In these cases, there were no great permanent settlements of foreign people in these territories but rather episodes of limited contact between traders and seafarers in local territories, in contrast to what would happen a little later, from the 8th century BC, when the so-called Phoenician trade diaspora occurred. This name denominates the establishment of small groups of Phoenicians in their own settlements, frequently in relation with the sea and with shipping routes, on islands, promontories near the mouths of rivers and estuaries, both in the Mediterranean ambit and the Atlantic. This diaspora was caused by economic motives derived from internal and external causes of greater scope in the geopolitics of the eastern Mediterranean (Aubet, 2009). Phoenician shipping only followed the pre-existing routes, but they consolidated the aforementioned experiences and increased the trade and intensity of the contacts (Ruiz-Gálvez, 2013). The diaspora began around the 10th and 9th centuries BC, mainly led by the city of Tyre, with the foundation of trading settlements in Euboea, Crete and Cyprus, and a little later in the central Mediterranean – Carthage ‒ and until the Atlantic – Cadiz, among others ‒, including the coasts of Portugal and Morocco. Around the 7th century BC, there was a dense network of Phoenician settlements in the western basin of the Mediterranean aimed at the economic exploitation of the environment – metalworking, agriculture ‒ through joint participation with local sectors. Again in Huelva, we see this local joint participation in settlements such as Cabezo de San Pedro or Cabezo de la Esperanza together with others located more inland – Aznalcóllar, San Bartolomé de Almonte, Niebla ‒ that would form part of a network to exploit the mine seams, above all silver.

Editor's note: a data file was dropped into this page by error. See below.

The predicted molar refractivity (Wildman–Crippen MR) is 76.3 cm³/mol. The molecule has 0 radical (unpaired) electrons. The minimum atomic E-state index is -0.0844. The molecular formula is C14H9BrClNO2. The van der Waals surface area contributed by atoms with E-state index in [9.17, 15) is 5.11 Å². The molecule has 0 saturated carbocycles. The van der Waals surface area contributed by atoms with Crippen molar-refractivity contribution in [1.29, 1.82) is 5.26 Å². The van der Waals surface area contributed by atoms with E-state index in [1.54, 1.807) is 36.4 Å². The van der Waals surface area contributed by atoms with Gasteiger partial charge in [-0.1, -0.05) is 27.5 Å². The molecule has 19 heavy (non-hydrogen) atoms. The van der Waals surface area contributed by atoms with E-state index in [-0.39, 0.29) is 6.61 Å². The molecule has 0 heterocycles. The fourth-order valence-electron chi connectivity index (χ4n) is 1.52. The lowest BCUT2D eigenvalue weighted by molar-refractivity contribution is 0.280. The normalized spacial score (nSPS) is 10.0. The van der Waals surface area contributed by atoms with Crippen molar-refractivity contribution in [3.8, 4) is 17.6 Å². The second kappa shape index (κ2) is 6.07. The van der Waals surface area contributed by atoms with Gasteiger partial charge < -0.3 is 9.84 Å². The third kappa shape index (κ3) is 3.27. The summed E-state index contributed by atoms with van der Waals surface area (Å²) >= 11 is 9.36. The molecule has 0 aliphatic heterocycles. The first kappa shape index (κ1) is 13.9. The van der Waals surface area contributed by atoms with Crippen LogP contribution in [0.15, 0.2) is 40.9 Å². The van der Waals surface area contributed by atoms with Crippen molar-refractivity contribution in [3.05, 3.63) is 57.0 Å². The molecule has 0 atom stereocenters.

It is clear that the intensity, scale and connections and currents of the mobility would be different from this moment, which would affect the nature of the interaction and the consequences of the contact. The words established in part of the historiography to understand these situations have been the colonial foundations, the concept of colonisation and acculturation and unequal exchange, against which, in recent years, a new paradigm has emerged from postcolonial reflections, which emphasises heterogeneity of the world built through contact and, above all, bestows historicity on all those concerned because the relations are not only unidirectional. On the other hand, we do not always talk of conquest and domination of lands or open violence, or of a permanent confrontation between foreign and local groups, although the contact frequently unleashes interethnic violence, but also alliances. The postcolonial perspectives applied to Antiquity have asserted aspects important to remember because they have a marked everyday material and practical dimension – in contrast to other postcolonial studies ‒: on the one hand, the variable of the place of contact where diverse groups were protagonists of history results in the concept of hybridism, hybridisation and hybrid practices to recognise social categories that go beyond a foreign-local division. On the other, the consequences of the contacts are not uniform, as they bring about new practices, objects and identities because the protagonists of the cultural meetings are the people who interact, reject or collaborate through everyday practices, defined by their tradition.